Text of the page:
Wednesday, March 30, 2011

A Daring Donation

An orphanage in a remote village in Vietnam was bombed in the Vietnam War. Many children were wounded and some died. The French missionaries who owned the orphanage and the vigilant villagers tried their best to rescue the children. But medical care was not available. Some of them ran to the neighbouring town and sent a message to the MASH (Mobile Army Surgical Hospital) Unit of the American military. The mobile medical unit rushed to the orphanage with a team of doctors, nurses and other staff and started their operation to save the wounded children. An eight year old little girl was badly wounded. She had lost a lot of blood and was in a very critical state. The only step to save her life was an immediate blood transfusion.

They examined her blood. It was of a very rare group. A donor with a compatible blood group was needed urgently. None of the members of the medical team or the staff of the orphanage or the available villagers had a matching blood group. They tested the blood of the children and identified a few little boys with the required blood group. As the members of the team were not proficient in the local language, they could not communicate with the boys clearly. They tried their best to request them to volunteer to donate blood to save the dying girl. One little boy stepped forward, ready to donate his blood. During the transfusion he started to sob and appeared to be mentally disturbed. The staff tried their best to console him. But they failed.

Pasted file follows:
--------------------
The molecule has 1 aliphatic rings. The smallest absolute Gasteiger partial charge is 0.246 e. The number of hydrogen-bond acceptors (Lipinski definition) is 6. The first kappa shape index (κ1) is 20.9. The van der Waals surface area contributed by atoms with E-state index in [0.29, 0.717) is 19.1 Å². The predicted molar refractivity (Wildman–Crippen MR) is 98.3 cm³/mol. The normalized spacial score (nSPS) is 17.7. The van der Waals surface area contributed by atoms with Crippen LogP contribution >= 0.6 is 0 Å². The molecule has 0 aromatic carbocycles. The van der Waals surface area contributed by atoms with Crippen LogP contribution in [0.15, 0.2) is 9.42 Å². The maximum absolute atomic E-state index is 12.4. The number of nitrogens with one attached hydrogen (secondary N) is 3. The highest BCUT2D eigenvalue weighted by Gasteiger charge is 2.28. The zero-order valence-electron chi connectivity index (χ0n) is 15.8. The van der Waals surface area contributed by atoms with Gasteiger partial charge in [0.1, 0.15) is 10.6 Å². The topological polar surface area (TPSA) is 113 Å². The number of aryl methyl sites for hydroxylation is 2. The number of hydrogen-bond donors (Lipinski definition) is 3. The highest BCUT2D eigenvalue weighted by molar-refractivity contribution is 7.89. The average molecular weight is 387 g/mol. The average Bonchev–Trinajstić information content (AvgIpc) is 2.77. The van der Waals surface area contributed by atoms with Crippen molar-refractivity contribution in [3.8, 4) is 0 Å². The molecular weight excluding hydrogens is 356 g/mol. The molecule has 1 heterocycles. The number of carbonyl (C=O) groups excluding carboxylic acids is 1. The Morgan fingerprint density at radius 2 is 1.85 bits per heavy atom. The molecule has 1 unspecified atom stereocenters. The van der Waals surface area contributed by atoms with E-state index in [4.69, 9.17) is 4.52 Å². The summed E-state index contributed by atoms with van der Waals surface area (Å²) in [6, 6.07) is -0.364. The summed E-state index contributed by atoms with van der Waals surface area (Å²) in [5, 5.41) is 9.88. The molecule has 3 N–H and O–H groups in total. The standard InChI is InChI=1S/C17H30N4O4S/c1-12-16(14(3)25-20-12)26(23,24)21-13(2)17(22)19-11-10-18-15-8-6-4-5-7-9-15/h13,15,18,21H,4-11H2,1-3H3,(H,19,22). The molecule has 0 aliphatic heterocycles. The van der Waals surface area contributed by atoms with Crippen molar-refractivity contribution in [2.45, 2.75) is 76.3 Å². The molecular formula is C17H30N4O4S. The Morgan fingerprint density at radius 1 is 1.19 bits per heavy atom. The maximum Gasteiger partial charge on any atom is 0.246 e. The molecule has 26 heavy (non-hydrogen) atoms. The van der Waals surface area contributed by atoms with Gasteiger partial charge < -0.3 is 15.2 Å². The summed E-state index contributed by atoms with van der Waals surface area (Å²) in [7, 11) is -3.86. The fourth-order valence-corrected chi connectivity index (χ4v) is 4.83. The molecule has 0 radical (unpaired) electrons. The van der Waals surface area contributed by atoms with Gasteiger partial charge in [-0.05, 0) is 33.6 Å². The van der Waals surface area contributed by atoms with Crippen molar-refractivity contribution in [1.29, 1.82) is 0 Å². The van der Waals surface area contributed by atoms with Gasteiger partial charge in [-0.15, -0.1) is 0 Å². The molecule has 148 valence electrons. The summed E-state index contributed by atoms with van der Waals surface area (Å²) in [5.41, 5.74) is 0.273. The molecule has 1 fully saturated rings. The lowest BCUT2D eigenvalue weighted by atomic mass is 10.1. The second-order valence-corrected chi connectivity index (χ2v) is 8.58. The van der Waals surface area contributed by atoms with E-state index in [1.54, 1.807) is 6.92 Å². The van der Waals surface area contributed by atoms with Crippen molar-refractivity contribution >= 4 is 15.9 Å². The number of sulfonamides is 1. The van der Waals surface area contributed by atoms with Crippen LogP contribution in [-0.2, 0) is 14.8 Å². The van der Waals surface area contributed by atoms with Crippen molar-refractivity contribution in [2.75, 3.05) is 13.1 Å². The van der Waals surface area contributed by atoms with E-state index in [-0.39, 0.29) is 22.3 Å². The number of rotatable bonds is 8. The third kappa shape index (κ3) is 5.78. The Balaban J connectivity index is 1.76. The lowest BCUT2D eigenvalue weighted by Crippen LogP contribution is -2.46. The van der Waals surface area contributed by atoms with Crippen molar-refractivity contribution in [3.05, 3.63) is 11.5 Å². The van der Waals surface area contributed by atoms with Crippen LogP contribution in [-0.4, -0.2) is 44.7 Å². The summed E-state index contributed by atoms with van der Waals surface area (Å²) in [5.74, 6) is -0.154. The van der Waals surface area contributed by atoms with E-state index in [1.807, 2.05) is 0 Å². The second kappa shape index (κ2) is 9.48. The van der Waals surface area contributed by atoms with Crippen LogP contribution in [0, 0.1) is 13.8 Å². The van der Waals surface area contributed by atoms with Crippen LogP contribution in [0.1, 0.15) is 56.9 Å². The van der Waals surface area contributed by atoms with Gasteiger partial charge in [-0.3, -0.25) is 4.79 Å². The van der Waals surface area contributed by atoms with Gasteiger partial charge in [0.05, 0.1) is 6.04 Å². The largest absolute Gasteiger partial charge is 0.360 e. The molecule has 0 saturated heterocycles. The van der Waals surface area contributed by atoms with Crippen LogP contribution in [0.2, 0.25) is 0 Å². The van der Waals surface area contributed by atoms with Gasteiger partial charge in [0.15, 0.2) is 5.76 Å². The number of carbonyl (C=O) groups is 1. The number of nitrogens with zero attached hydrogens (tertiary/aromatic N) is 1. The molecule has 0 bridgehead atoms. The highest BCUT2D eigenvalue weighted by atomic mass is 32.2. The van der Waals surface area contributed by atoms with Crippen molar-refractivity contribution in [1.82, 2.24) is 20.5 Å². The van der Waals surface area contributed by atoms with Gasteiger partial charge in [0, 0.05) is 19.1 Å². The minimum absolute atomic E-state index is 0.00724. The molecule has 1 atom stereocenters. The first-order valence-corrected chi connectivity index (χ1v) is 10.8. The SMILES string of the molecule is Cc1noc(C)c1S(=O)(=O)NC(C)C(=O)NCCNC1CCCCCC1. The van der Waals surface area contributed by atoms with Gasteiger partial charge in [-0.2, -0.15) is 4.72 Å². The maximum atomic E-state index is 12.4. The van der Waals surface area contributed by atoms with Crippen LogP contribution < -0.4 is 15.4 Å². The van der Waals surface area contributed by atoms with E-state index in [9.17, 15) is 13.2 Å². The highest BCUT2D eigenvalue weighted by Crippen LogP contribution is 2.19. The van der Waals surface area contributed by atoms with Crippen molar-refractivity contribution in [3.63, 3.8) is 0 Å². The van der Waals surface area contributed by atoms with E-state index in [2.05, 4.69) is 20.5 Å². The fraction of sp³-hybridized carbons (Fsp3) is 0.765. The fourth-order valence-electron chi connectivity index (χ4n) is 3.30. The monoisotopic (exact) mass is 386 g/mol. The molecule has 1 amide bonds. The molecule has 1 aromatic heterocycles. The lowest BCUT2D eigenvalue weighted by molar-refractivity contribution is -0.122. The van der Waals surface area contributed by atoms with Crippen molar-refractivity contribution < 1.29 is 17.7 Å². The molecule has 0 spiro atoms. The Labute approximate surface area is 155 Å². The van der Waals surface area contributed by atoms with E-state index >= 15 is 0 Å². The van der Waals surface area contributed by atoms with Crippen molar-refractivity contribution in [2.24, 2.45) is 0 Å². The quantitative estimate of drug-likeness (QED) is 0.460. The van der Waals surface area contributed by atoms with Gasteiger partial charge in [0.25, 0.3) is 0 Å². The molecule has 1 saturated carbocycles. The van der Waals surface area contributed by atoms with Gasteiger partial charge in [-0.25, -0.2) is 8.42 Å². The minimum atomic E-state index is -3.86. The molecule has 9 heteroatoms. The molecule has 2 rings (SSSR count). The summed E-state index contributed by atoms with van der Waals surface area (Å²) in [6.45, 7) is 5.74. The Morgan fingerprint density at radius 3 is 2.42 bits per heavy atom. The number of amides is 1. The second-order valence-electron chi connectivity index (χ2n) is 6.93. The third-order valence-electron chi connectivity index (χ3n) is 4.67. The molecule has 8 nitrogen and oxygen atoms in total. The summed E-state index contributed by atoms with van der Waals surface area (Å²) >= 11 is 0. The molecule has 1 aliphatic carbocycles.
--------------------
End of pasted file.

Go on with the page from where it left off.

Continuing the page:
Then a Vietnamese nurse arrived. She talked to the boy and enquired in the local language about the cause of his worry. She had a long conversation and hearing her words of assurance, the boy appeared to be remarkably relieved. His sobs were replaced by a smile. He was peaceful and jubilant. The nurse then explained the real situation. When the team requested his blood to save the girl, the poor boy had a major misunderstanding. He thought that they were demanding ALL the blood in his little body. He believed that when all his blood is drained, he would die. Still he was ready to offer his blood to save the girl. The barrier of language made the team unable to explain the details to him. The words of the local nurse consoled him considerably.

The American staff then inquired why the boy volunteered to donate his blood though he feared it would end his life. The Vietnamese nurse replied that she had asked the same question to the boy. His answer was, “Because she is my friend!”

Let us learn to love one another. The greatest love a person can have for his friends is to be willing even to give his life for them”


© By Dr. Babu Philip, Professor, Cochin University of Science & Technology, Fine Arts Avenue, Kochi-682016, Kerala, India and Leo. S. John, Maniparambil, Ooriyakunnath, Kunnumbhagom, Kanjirappally, Kottayam-686507, Kerala, India.

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